In the tradition of Henry Wallace, George McGovern, and Jesse Jackson, Sanders has decoupled progressive ideals from American dominance. In a speech last year in Missouri, he cited America’s coups against Mohammad Mossadegh in Iran and Salvador Allende in Chile as evidence that “far too often, American intervention and the use of American military power … have caused incalculable harm.” Sanders also promoted the United Nations as a key vehicle for solving global problems. Then, last month, in a speech at Johns Hopkins, he included both U.S. adversaries such as Russia and close U.S. allies such as Saudi Arabia and Israel as part of a “new authoritarian axis,” and suggested that combatting it would require a “global progressive movement.”
In his two speeches, Sanders called for a more peaceful, more just, and more environmentally sustainable world, but he never suggested that achieving those goals required maintaining America’s global dominance. In fact, he avoided the subject of great-power competition entirely. He mentioned China only three times: twice as a potential partner in fighting climate change and once as a potential partner in denuclearizing North Korea.
Peter Beinart: Bernie Sanders offers a foreign policy for the common man.
Warren’s alternative is less radical. Instead of separating the pursuit of progressive ideals from the maintenance of American dominance, Warren tries—uncomfortably—to square the two. Unlike Sanders, she doesn’t challenge the narrative of a virtuous cold war in which America rose to superpower status while at the same time spreading liberty and prosperity. She embraces it. “There’s a story we tell as Americans, about how we built an international order—one based on democracy, human rights, and improving economic standards of living for everyone,” Warren’s speech will declare. “It wasn’t perfect—we weren’t perfect—but our foreign policy benefited a lot of people around the world.” If Sanders is echoing Henry Wallace—the Democrat who in the 1940s challenged the necessity of a cold war—Warren is taking the more conventional path of depicting herself as the heir to Harry Truman.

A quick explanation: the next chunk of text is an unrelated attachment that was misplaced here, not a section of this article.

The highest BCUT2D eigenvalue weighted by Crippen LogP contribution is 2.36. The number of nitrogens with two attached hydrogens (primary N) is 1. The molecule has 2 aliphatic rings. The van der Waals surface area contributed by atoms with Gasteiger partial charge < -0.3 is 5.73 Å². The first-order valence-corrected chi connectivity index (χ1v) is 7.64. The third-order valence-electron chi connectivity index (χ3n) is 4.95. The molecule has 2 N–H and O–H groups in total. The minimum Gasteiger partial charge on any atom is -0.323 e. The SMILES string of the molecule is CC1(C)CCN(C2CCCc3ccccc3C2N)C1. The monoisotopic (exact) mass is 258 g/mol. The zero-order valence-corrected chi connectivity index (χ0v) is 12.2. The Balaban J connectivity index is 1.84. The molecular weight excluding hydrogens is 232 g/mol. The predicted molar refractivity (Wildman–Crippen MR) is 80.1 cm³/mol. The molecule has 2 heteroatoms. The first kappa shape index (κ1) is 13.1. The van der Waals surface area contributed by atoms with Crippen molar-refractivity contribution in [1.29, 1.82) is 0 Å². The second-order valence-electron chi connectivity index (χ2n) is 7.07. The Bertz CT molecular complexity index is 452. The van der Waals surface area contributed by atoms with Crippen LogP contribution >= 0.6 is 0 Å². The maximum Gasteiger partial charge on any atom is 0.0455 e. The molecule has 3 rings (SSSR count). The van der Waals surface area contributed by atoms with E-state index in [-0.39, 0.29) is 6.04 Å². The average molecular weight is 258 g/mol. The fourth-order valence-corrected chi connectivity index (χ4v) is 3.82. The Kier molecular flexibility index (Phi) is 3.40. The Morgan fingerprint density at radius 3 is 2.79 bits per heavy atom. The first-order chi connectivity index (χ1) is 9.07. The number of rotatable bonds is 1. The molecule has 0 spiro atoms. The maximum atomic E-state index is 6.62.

For Warren, American foreign policy only started going wrong “in the 1980s,” when “Washington’s focus shifted from policies that benefit everyone to policies that benefit a handful of elites, both here at home and around the world.” The chronology is odd: American foreign policy benefited “everyone” in the 1970s, during Vietnam? It’s another sign that Warren is less interested than Sanders in challenging American exceptionalism, less interested in looking at the dark side of America’s history as a superpower.
That different history sets up a different description of America’s challenge today. Warren is no hawk: She wants to reduce the defense budget, end the war in Afghanistan, and end U.S. support for the war in Yemen. But she’s more comfortable with a foreign policy of us-versus-them, in which America bolsters its allies and contains its foes. Unlike Sanders, she doesn’t mention the United Nations, which Wallace saw as the vehicle for transcending great-power conflict. In a forthcoming Foreign Affairs essay, she instead calls for “strengthening crucial alliances like those with NATO, South Korea and Japan.” And Warren goes easier on America’s allies. In his Johns Hopkins speech, Sanders chastised Saudi Arabia by name 13 times. Warren mentions it only three times. Sanders devoted a paragraph to rising authoritarianism in Israel, something Warren ignores.